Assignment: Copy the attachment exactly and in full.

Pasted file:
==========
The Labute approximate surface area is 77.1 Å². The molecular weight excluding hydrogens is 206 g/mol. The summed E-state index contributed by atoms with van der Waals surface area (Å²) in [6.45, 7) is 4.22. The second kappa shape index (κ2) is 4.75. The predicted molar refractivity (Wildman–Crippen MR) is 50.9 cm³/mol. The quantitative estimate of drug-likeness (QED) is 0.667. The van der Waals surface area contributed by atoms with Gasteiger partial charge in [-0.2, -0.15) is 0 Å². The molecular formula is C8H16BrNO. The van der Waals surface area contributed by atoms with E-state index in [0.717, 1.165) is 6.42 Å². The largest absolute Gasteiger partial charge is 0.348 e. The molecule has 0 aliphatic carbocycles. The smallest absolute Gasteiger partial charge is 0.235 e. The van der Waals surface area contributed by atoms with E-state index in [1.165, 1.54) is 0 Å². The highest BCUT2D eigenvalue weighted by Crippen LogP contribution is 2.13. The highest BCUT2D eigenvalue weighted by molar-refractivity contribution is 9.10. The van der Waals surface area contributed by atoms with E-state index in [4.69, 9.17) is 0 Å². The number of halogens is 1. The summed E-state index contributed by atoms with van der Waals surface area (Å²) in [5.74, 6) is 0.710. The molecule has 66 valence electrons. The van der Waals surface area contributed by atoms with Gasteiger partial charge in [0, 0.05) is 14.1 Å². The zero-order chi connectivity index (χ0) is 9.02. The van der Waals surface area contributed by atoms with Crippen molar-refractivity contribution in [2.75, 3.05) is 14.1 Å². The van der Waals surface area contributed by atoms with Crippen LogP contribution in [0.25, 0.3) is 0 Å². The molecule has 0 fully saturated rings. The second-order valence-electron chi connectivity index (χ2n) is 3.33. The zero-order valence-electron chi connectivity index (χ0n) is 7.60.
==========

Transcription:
The Labute approximate surface area is 77.1 Å². The molecular weight excluding hydrogens is 206 g/mol. The summed E-state index contributed by atoms with van der Waals surface area (Å²) in [6.45, 7) is 4.22. The second kappa shape index (κ2) is 4.75. The predicted molar refractivity (Wildman–Crippen MR) is 50.9 cm³/mol. The quantitative estimate of drug-likeness (QED) is 0.667. The van der Waals surface area contributed by atoms with Gasteiger partial charge in [-0.2, -0.15) is 0 Å². The molecular formula is C8H16BrNO. The van der Waals surface area contributed by atoms with E-state index in [0.717, 1.165) is 6.42 Å². The largest absolute Gasteiger partial charge is 0.348 e. The molecule has 0 aliphatic carbocycles. The smallest absolute Gasteiger partial charge is 0.235 e. The van der Waals surface area contributed by atoms with E-state index in [1.165, 1.54) is 0 Å². The highest BCUT2D eigenvalue weighted by Crippen LogP contribution is 2.13. The highest BCUT2D eigenvalue weighted by molar-refractivity contribution is 9.10. The van der Waals surface area contributed by atoms with E-state index in [4.69, 9.17) is 0 Å². The number of halogens is 1. The summed E-state index contributed by atoms with van der Waals surface area (Å²) in [5.74, 6) is 0.710. The molecule has 66 valence electrons. The van der Waals surface area contributed by atoms with Gasteiger partial charge in [0, 0.05) is 14.1 Å². The zero-order chi connectivity index (χ0) is 9.02. The van der Waals surface area contributed by atoms with Crippen molar-refractivity contribution in [2.75, 3.05) is 14.1 Å². The van der Waals surface area contributed by atoms with Crippen LogP contribution in [0.25, 0.3) is 0 Å². The molecule has 0 fully saturated rings. The second-order valence-electron chi connectivity index (χ2n) is 3.33. The zero-order valence-electron chi connectivity index (χ0n) is 7.60.